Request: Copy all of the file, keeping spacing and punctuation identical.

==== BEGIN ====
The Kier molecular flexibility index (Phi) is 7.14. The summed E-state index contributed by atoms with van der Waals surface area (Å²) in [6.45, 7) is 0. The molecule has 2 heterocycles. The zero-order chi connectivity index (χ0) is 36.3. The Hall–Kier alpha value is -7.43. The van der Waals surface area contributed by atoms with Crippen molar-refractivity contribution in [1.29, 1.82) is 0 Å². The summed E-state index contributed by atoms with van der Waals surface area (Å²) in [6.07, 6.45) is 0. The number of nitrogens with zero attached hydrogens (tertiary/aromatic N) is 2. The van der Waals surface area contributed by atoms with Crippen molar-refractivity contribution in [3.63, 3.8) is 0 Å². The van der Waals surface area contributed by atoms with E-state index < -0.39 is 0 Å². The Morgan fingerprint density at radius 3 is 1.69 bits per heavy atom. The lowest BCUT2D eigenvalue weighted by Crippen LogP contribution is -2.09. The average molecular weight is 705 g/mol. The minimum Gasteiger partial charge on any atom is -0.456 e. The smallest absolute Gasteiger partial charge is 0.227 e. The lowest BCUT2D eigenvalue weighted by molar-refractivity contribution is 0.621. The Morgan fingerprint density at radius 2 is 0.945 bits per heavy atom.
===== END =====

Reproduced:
The Kier molecular flexibility index (Phi) is 7.14. The summed E-state index contributed by atoms with van der Waals surface area (Å²) in [6.45, 7) is 0. The molecule has 2 heterocycles. The zero-order chi connectivity index (χ0) is 36.3. The Hall–Kier alpha value is -7.43. The van der Waals surface area contributed by atoms with Crippen molar-refractivity contribution in [1.29, 1.82) is 0 Å². The summed E-state index contributed by atoms with van der Waals surface area (Å²) in [6.07, 6.45) is 0. The number of nitrogens with zero attached hydrogens (tertiary/aromatic N) is 2. The van der Waals surface area contributed by atoms with Crippen molar-refractivity contribution in [3.63, 3.8) is 0 Å². The van der Waals surface area contributed by atoms with E-state index < -0.39 is 0 Å². The Morgan fingerprint density at radius 3 is 1.69 bits per heavy atom. The lowest BCUT2D eigenvalue weighted by Crippen LogP contribution is -2.09. The average molecular weight is 705 g/mol. The minimum Gasteiger partial charge on any atom is -0.456 e. The smallest absolute Gasteiger partial charge is 0.227 e. The lowest BCUT2D eigenvalue weighted by molar-refractivity contribution is 0.621. The Morgan fingerprint density at radius 2 is 0.945 bits per heavy atom.